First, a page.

As the Campaign continues, there are many more ‘Michael Bay-esque’ moments, including being on a passenger jet as it crashes into the ground, fighting through a live subway and even taking on a hotel full of insurgents whilst armed-to-the-gills in almost impenetrable ‘Juggernaut’ armour. These are the moments that we play the Call of Duty campaign for nowadays, and they are a heck of a long way apart from the emotional ending to the first Modern Warfare Game.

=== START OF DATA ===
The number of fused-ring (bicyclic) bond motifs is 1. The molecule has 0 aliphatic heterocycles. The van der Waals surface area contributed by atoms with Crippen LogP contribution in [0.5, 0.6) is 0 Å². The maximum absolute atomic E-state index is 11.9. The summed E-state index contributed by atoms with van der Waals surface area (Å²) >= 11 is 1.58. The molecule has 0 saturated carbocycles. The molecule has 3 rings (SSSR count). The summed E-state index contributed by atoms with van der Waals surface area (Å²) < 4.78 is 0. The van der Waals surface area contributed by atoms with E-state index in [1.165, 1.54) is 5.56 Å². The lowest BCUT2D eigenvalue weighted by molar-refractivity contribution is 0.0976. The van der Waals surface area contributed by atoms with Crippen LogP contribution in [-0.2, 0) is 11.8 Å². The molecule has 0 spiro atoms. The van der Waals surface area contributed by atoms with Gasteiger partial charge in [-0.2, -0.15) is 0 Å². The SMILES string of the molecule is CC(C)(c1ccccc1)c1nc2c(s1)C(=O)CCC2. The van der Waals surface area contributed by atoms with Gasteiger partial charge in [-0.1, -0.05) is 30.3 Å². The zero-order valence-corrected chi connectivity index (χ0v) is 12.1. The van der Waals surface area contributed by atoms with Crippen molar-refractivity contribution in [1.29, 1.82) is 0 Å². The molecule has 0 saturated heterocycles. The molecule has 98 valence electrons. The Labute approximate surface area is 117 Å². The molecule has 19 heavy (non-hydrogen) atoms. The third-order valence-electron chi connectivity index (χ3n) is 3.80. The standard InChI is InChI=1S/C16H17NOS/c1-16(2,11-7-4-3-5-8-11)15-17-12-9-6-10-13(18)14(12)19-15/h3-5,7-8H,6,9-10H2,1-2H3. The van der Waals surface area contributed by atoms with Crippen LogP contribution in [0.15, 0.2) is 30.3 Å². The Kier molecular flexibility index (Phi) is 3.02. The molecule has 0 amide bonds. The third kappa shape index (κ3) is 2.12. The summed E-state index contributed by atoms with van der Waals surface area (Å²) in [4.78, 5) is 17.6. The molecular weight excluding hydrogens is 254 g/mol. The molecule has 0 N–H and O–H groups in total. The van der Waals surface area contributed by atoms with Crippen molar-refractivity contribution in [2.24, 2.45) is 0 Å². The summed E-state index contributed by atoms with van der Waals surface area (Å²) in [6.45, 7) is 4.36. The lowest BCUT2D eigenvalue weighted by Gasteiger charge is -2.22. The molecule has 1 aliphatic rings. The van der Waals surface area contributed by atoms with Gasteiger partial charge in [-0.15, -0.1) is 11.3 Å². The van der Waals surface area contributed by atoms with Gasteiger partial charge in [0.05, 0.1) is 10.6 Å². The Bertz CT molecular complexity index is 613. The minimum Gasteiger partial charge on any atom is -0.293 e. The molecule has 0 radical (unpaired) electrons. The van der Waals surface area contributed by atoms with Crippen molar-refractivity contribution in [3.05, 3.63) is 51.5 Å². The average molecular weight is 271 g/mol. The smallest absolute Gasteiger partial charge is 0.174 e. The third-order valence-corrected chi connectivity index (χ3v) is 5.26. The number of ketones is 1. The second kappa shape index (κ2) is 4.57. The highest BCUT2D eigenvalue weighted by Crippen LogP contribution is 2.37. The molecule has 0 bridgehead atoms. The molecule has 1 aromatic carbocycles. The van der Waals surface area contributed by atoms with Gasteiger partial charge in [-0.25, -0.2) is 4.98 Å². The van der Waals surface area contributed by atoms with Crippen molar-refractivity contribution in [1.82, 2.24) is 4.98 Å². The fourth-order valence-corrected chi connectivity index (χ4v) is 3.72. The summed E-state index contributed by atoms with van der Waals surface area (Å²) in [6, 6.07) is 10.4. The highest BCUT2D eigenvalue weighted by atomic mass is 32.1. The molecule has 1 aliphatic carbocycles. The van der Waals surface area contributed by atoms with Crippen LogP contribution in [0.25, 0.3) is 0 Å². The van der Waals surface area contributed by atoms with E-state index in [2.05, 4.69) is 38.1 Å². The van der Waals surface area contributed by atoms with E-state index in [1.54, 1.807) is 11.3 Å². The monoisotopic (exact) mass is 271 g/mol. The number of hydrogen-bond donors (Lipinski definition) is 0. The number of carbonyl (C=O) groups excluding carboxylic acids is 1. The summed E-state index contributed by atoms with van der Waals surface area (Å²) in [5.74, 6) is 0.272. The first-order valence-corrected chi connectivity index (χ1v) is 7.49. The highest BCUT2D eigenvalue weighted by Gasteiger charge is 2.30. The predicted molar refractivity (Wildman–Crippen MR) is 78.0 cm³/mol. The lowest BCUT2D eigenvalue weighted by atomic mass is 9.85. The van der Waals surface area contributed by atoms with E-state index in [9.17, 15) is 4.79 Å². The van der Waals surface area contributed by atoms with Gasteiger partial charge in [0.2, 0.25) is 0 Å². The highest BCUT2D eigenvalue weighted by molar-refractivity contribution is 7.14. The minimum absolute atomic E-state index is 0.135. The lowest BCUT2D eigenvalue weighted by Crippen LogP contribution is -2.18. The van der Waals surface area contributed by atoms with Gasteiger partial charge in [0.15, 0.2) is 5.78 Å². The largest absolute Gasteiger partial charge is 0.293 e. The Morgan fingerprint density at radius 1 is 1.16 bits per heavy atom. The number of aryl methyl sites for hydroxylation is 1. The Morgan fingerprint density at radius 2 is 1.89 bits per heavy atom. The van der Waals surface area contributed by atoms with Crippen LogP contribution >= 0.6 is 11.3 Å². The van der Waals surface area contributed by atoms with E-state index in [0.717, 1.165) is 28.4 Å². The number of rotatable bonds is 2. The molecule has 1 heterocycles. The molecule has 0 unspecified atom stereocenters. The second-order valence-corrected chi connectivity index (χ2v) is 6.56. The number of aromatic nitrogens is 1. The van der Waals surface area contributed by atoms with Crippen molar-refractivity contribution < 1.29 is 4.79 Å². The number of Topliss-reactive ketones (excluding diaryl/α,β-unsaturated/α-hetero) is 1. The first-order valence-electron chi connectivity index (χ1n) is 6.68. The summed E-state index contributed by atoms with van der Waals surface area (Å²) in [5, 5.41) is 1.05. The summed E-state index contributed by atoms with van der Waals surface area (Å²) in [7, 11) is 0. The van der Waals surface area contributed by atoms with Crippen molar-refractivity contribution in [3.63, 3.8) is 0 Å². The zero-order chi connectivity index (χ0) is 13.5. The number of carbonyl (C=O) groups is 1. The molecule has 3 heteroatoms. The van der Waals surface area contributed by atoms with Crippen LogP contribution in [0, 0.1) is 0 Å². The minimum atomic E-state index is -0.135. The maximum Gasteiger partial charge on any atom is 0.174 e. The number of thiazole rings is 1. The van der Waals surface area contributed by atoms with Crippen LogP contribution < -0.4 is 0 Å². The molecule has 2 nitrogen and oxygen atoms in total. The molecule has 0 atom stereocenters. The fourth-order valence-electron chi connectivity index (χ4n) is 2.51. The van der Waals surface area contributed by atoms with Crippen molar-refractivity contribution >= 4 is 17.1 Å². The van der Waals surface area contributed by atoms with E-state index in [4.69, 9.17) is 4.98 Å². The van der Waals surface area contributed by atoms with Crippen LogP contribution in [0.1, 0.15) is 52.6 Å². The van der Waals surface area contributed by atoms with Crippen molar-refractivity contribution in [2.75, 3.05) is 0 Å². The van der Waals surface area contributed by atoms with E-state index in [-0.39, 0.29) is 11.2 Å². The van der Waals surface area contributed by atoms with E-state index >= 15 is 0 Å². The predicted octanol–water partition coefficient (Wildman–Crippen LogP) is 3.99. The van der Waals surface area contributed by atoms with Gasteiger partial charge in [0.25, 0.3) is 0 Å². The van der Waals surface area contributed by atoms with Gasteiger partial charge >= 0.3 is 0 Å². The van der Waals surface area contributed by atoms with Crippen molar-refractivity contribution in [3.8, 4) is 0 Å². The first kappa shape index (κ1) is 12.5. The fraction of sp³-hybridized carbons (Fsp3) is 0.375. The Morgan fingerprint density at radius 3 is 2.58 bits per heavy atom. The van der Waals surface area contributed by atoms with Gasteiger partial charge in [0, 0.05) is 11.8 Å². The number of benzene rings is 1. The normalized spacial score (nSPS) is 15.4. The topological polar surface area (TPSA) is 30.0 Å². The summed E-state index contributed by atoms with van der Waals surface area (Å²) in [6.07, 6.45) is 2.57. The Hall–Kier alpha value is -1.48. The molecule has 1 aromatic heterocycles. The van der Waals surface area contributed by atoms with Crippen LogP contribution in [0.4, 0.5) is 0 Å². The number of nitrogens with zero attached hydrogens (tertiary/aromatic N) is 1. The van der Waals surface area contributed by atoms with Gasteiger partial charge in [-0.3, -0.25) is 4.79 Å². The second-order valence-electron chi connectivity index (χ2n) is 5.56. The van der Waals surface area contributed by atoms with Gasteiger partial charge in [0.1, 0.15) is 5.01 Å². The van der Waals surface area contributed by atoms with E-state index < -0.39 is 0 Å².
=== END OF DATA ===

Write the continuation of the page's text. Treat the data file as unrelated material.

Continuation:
During the production of the Modern Warfare series, it seems as though Infinity Ward have gained a clearer understanding of their audience. Gone are the moments which tug on your heart-strings, instead replaced with scenes and moments almost suited to the likes of a Die-Hard film. There are a few rare moments of the same brand of story-telling suited to the original Modern Warfare however, with the death of the series’ second most prominent character Soap, being one of them. After all that Price and Soap had been through, it was saddening watching him say his last words to Soap on the dirty table of a Parisian bar. These rare moments however are overwhelmed by the full-blown action which has steadily become the norm during the evolution of the Modern Warfare series. Full-on city wide-assaults, the collapsing of the Eiffel Tower and the gruesome, yet satisfying death of Vladimir Makarov lead to an explosive finale, and almost a ‘dead-stop’ of events as Price reflectively lights a cigar in the final scene in the game.